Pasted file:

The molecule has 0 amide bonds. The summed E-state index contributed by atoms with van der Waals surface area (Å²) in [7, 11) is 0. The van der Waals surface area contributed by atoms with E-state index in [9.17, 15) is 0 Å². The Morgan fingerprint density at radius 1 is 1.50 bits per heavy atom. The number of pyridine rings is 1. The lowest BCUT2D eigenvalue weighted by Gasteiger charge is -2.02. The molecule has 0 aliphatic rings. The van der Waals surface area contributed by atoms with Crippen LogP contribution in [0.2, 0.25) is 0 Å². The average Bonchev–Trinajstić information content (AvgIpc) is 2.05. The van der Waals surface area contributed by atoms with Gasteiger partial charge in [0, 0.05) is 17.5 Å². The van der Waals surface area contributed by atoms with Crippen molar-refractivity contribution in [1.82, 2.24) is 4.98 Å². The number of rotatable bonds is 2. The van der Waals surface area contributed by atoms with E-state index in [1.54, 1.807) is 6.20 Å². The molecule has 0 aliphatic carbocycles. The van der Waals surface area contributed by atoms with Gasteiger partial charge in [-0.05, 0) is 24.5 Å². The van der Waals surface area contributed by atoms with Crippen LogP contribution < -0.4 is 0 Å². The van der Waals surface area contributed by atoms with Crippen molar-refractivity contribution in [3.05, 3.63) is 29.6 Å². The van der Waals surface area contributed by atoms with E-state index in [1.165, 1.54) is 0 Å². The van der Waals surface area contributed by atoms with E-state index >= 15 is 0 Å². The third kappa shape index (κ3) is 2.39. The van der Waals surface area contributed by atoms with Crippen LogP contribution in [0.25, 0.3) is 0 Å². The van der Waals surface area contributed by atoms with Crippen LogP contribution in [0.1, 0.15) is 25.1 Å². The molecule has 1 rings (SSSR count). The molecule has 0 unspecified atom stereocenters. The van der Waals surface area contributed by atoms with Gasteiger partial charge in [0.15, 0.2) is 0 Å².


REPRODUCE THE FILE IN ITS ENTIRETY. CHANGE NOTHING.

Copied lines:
The molecule has 0 amide bonds. The summed E-state index contributed by atoms with van der Waals surface area (Å²) in [7, 11) is 0. The van der Waals surface area contributed by atoms with E-state index in [9.17, 15) is 0 Å². The Morgan fingerprint density at radius 1 is 1.50 bits per heavy atom. The number of pyridine rings is 1. The lowest BCUT2D eigenvalue weighted by Gasteiger charge is -2.02. The molecule has 0 aliphatic rings. The van der Waals surface area contributed by atoms with Crippen LogP contribution in [0.2, 0.25) is 0 Å². The average Bonchev–Trinajstić information content (AvgIpc) is 2.05. The van der Waals surface area contributed by atoms with Gasteiger partial charge in [0, 0.05) is 17.5 Å². The van der Waals surface area contributed by atoms with Crippen molar-refractivity contribution in [1.82, 2.24) is 4.98 Å². The number of rotatable bonds is 2. The van der Waals surface area contributed by atoms with E-state index in [1.54, 1.807) is 6.20 Å². The molecule has 0 aliphatic carbocycles. The van der Waals surface area contributed by atoms with Gasteiger partial charge in [-0.05, 0) is 24.5 Å². The van der Waals surface area contributed by atoms with Crippen LogP contribution < -0.4 is 0 Å². The van der Waals surface area contributed by atoms with Crippen molar-refractivity contribution in [3.05, 3.63) is 29.6 Å². The van der Waals surface area contributed by atoms with E-state index in [1.165, 1.54) is 0 Å². The van der Waals surface area contributed by atoms with E-state index >= 15 is 0 Å². The third kappa shape index (κ3) is 2.39. The van der Waals surface area contributed by atoms with Crippen LogP contribution in [0.25, 0.3) is 0 Å². The van der Waals surface area contributed by atoms with Crippen LogP contribution in [0.1, 0.15) is 25.1 Å². The molecule has 1 rings (SSSR count). The molecule has 0 unspecified atom stereocenters. The van der Waals surface area contributed by atoms with Gasteiger partial charge in [0.15, 0.2) is 0 Å².